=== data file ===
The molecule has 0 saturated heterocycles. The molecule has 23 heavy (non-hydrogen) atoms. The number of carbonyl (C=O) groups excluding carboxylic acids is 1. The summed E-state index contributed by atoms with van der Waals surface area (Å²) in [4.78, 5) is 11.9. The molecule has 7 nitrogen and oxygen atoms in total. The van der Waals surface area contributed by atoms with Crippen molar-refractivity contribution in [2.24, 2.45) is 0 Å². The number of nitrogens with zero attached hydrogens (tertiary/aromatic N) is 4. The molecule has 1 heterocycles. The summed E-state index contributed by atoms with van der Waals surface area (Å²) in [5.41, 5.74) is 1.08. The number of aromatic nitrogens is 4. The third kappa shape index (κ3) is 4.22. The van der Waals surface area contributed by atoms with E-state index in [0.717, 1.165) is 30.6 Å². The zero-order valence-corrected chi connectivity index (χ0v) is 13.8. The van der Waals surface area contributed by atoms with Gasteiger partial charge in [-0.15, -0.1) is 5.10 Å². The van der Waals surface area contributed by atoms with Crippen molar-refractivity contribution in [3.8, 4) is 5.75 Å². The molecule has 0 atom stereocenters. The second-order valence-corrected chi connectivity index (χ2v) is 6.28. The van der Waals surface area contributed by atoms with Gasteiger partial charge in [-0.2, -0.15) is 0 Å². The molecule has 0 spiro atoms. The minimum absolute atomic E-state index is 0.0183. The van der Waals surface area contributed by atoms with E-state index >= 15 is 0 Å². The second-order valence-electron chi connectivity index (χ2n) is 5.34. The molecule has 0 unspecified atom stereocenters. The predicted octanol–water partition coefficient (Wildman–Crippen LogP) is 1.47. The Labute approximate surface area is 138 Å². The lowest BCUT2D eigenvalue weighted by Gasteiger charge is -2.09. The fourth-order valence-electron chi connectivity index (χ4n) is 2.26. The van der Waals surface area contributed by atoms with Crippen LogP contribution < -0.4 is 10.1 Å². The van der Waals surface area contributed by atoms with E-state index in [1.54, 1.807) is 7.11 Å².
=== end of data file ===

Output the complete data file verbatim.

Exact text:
The molecule has 0 saturated heterocycles. The molecule has 23 heavy (non-hydrogen) atoms. The number of carbonyl (C=O) groups excluding carboxylic acids is 1. The summed E-state index contributed by atoms with van der Waals surface area (Å²) in [4.78, 5) is 11.9. The molecule has 7 nitrogen and oxygen atoms in total. The van der Waals surface area contributed by atoms with Crippen molar-refractivity contribution in [2.24, 2.45) is 0 Å². The number of nitrogens with zero attached hydrogens (tertiary/aromatic N) is 4. The molecule has 1 heterocycles. The summed E-state index contributed by atoms with van der Waals surface area (Å²) in [5.41, 5.74) is 1.08. The number of aromatic nitrogens is 4. The third kappa shape index (κ3) is 4.22. The van der Waals surface area contributed by atoms with E-state index in [0.717, 1.165) is 30.6 Å². The zero-order valence-corrected chi connectivity index (χ0v) is 13.8. The van der Waals surface area contributed by atoms with Gasteiger partial charge in [-0.15, -0.1) is 5.10 Å². The van der Waals surface area contributed by atoms with Crippen molar-refractivity contribution in [3.8, 4) is 5.75 Å². The molecule has 0 atom stereocenters. The second-order valence-corrected chi connectivity index (χ2v) is 6.28. The van der Waals surface area contributed by atoms with Gasteiger partial charge in [-0.2, -0.15) is 0 Å². The molecule has 0 spiro atoms. The minimum absolute atomic E-state index is 0.0183. The van der Waals surface area contributed by atoms with E-state index >= 15 is 0 Å². The second-order valence-electron chi connectivity index (χ2n) is 5.34. The molecule has 0 unspecified atom stereocenters. The predicted octanol–water partition coefficient (Wildman–Crippen LogP) is 1.47. The Labute approximate surface area is 138 Å². The lowest BCUT2D eigenvalue weighted by Gasteiger charge is -2.09. The fourth-order valence-electron chi connectivity index (χ4n) is 2.26. The van der Waals surface area contributed by atoms with Crippen LogP contribution < -0.4 is 10.1 Å². The van der Waals surface area contributed by atoms with E-state index in [1.54, 1.807) is 7.11 Å².